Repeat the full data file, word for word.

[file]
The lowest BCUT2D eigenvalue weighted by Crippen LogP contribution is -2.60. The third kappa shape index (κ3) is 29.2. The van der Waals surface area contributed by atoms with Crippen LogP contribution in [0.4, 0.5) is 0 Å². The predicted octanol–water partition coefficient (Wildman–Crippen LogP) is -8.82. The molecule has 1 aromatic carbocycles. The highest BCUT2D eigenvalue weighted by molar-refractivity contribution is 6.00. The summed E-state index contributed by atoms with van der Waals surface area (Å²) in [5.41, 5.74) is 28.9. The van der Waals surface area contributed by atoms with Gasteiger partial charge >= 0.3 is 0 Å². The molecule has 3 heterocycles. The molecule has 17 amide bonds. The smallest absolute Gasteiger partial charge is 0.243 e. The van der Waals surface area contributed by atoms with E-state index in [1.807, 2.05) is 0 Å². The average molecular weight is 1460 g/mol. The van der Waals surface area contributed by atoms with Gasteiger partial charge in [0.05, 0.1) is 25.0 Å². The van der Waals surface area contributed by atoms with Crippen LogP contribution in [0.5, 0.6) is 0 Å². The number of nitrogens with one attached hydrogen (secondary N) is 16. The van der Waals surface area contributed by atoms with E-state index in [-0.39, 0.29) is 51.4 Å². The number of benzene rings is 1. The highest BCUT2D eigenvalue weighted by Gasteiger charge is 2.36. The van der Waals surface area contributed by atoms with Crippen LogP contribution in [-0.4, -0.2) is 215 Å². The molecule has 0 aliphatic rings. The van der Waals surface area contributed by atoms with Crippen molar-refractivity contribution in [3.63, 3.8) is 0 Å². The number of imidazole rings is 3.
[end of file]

The lowest BCUT2D eigenvalue weighted by Crippen LogP contribution is -2.60. The third kappa shape index (κ3) is 29.2. The van der Waals surface area contributed by atoms with Crippen LogP contribution in [0.4, 0.5) is 0 Å². The predicted octanol–water partition coefficient (Wildman–Crippen LogP) is -8.82. The molecule has 1 aromatic carbocycles. The highest BCUT2D eigenvalue weighted by molar-refractivity contribution is 6.00. The summed E-state index contributed by atoms with van der Waals surface area (Å²) in [5.41, 5.74) is 28.9. The van der Waals surface area contributed by atoms with Gasteiger partial charge >= 0.3 is 0 Å². The molecule has 3 heterocycles. The molecule has 17 amide bonds. The smallest absolute Gasteiger partial charge is 0.243 e. The van der Waals surface area contributed by atoms with E-state index in [1.807, 2.05) is 0 Å². The average molecular weight is 1460 g/mol. The van der Waals surface area contributed by atoms with Gasteiger partial charge in [0.05, 0.1) is 25.0 Å². The van der Waals surface area contributed by atoms with Crippen LogP contribution in [0.5, 0.6) is 0 Å². The number of nitrogens with one attached hydrogen (secondary N) is 16. The van der Waals surface area contributed by atoms with E-state index in [-0.39, 0.29) is 51.4 Å². The number of benzene rings is 1. The highest BCUT2D eigenvalue weighted by Gasteiger charge is 2.36. The van der Waals surface area contributed by atoms with Crippen LogP contribution in [-0.4, -0.2) is 215 Å². The molecule has 0 aliphatic rings. The van der Waals surface area contributed by atoms with Crippen molar-refractivity contribution in [3.63, 3.8) is 0 Å². The number of imidazole rings is 3.